Trekking the Sensory Trail at Pulau Ubin

A complete contrast to the main island of Singapore, Pulau Ubin (Ubin Island) brings a rustic 1960s feel to a group of islands that were once a cluster of five, separated by tidal rivers. With the building of bunds for prawn farming, all five islands have thus united into a 1020 hectare getaway for those seeking a day trip of adventure.

Located just off the north-eastern corner of mainland Singapore, Pulau Ubin is a 15 minute bumboat ride away. The ride across is truly scenic with fishing boats and huge container ships in the distance. As you reach the island, its soon dawns on you as to how charmingly simple everything is. There are no modern buildings with mostly everything built from cement and wood.

As home to one of Singapore’s last villages, Pulau Ubin allows you to experience nature and its simple folk either on foot or on a bicycle. With approximately a hundred villagers living on the island, Ubin residents rely on wells for water and noisy diesel generators for electricity. The main village located near the jetty has catered to a quiet tourist trade withย  a few houses converted into bicycle rental shops, restaurants and grocery stores.

Grabbing a simple bite on the island isn’t too costly with a scrumptious fried noodle coasting about $3 and a traditional Chinese coffee with a special two layer concept costing about $1. A must try is a lovely provincial restaurant called Sim Lam Huat. Managed by two sisters, their dishes are rich in flavour capturing the authentic taste of Singaporean Chinese cuisine.

One of the best parts of a visit to Pulau Ubin is the trek along the Sensory Trail. Launched on 15 April 2000 by The Honourable Steven Green, American Ambassador to Singapore, the trail takes you through a rich informational guide of the island’s plants, trees and birds.

You can choose to do the trail without a Park Guide, however the advantage a having a Park Guide along is the intricate details of vegetation that is provided. Avid nature enthusiast, would find a guided trek through the Sensory Trail very educational.

Some of the plants/trees that travellers come across are Betel Nut Palm, Torch Ginger, Lipstick Tree, Jackfruit to name a few. The initial trek takes you through many herbs used for medicinal purposes like the Creat Acanthaceae, Elephant’s Foot, Jewel of Opar, Madagascar Periwinkle, White Mugwort, Citronella and Neem.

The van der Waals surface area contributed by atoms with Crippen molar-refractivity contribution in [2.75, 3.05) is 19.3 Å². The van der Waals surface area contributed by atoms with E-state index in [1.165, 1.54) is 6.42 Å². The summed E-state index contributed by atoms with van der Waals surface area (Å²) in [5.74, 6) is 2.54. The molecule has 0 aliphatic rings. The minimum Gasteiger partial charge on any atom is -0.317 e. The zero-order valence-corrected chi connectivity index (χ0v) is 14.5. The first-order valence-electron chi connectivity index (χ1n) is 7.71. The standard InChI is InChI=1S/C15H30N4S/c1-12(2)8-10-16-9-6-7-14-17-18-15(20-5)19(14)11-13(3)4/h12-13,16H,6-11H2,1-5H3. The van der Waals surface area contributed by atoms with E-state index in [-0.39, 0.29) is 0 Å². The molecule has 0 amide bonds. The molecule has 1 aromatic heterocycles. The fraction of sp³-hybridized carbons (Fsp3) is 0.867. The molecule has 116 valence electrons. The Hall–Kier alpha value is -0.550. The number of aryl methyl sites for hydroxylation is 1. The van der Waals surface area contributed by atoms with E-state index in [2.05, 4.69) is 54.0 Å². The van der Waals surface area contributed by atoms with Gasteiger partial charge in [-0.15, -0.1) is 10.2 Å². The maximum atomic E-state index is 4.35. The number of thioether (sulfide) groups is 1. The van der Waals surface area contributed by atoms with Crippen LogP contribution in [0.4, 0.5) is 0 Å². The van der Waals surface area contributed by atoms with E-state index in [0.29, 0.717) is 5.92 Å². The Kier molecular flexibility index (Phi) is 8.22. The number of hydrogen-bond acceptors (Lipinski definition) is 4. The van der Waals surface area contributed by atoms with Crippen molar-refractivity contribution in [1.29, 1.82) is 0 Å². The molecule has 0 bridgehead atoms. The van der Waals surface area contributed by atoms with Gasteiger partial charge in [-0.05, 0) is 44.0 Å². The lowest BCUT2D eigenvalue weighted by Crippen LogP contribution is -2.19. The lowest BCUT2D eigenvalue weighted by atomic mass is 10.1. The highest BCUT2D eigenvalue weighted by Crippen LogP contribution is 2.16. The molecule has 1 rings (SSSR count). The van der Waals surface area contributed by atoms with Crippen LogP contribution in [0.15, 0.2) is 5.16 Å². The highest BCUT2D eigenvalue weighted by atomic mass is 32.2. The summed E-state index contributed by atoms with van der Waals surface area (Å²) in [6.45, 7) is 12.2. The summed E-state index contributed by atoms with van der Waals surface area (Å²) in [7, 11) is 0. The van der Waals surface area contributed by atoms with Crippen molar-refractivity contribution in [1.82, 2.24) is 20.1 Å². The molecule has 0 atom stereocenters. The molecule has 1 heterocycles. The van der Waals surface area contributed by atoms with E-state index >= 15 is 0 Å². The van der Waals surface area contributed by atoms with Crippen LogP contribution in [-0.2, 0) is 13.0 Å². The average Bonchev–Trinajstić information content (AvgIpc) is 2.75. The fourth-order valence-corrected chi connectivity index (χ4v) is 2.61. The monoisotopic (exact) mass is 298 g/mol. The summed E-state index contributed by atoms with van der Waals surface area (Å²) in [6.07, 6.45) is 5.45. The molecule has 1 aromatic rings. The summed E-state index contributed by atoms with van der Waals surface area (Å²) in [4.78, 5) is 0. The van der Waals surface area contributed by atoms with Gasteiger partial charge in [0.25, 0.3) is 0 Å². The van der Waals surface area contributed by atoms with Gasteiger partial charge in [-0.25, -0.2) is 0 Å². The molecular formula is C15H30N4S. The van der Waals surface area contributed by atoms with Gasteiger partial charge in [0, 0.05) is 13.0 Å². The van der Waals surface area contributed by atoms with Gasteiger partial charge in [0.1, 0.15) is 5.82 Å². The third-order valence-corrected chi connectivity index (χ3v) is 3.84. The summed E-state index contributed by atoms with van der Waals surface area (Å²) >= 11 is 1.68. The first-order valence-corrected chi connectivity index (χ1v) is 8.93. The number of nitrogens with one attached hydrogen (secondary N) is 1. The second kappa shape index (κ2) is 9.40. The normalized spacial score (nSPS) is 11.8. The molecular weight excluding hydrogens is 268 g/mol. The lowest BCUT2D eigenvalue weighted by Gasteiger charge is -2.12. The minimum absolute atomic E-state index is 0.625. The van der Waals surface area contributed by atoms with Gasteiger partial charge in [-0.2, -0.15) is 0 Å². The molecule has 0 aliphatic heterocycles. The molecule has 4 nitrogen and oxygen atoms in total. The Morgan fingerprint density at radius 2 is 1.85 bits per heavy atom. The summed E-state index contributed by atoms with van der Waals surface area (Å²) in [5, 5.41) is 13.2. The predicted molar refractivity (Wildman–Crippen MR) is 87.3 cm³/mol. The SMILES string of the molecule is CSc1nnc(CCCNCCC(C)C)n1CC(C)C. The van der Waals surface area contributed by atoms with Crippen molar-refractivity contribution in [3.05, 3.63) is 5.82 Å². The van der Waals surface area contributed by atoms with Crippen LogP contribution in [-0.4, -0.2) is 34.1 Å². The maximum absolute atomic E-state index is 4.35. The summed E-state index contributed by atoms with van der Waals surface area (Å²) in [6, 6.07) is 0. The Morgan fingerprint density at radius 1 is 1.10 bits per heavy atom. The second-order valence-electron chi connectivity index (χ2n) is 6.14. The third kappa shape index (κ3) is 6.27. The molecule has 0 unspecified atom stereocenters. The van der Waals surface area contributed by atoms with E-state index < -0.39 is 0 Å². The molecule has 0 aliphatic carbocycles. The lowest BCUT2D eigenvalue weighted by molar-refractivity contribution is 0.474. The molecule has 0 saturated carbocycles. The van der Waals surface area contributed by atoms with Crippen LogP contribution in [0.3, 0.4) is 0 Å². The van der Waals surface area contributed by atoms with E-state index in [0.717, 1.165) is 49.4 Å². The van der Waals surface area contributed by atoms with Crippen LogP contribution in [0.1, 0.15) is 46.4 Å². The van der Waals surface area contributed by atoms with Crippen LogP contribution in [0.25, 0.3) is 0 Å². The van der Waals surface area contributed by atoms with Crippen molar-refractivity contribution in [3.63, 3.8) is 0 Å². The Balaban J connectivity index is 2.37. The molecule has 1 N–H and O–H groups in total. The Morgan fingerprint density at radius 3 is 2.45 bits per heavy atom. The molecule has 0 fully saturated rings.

The trek through the whole trail brings you to mangroves where you may find visitors fishing. The Oriental pied Hornbill, an endangered species has made the island its home, and if you’re lucky you’ll get to catch it in flight. Experiencing nature through your senses on the Sensory Trail takes approximately 2 hours.

Its an excellent introduction to the natural character of the island as you touch, see, smell or even taste fruit trees, spices and herbs. The extremely pleasant and informative Conservation Officer, Jacky Soh states that further in the island is Chek Jawa, an intertidal wetlands, with its various eco-systems unveiled at low tides of 0.5 metres and below.

Getting There: Take the MRT to Bedok Station and head towards the direction of the Bus Interchange and continue your journey on Bus No.2 (bus stop located on main road) that heads to Changi Village as its last stop. Once there, The Changi Point Ferry Terminal is a short 3 minute walk away. The bumboat ride cost $2.50 per person each way, with the bumboat only leaving the terminal once it has acquired 12 passengers. Travellers who don’t want to wait, can opt to pay the difference and take the bumboat over immediately.

What to bring: It is crucial to bring plenty of water, an umbrella or raincoat, mosquito repellent spray and wear comfortable footwear.

Sensory Trail Cost: Each tour cost $60 (maximum 15 persons per group). For more details visit Information on Guided Tours on Pulau Ubin.

Update 2015: This tour may no longer exist.

Rosemarie John

Travel and Beyond by Rosemarie John and Joseph Ellis portrays a kaleidoscope of all things travel related mixed with just the right dosage of history and culture.

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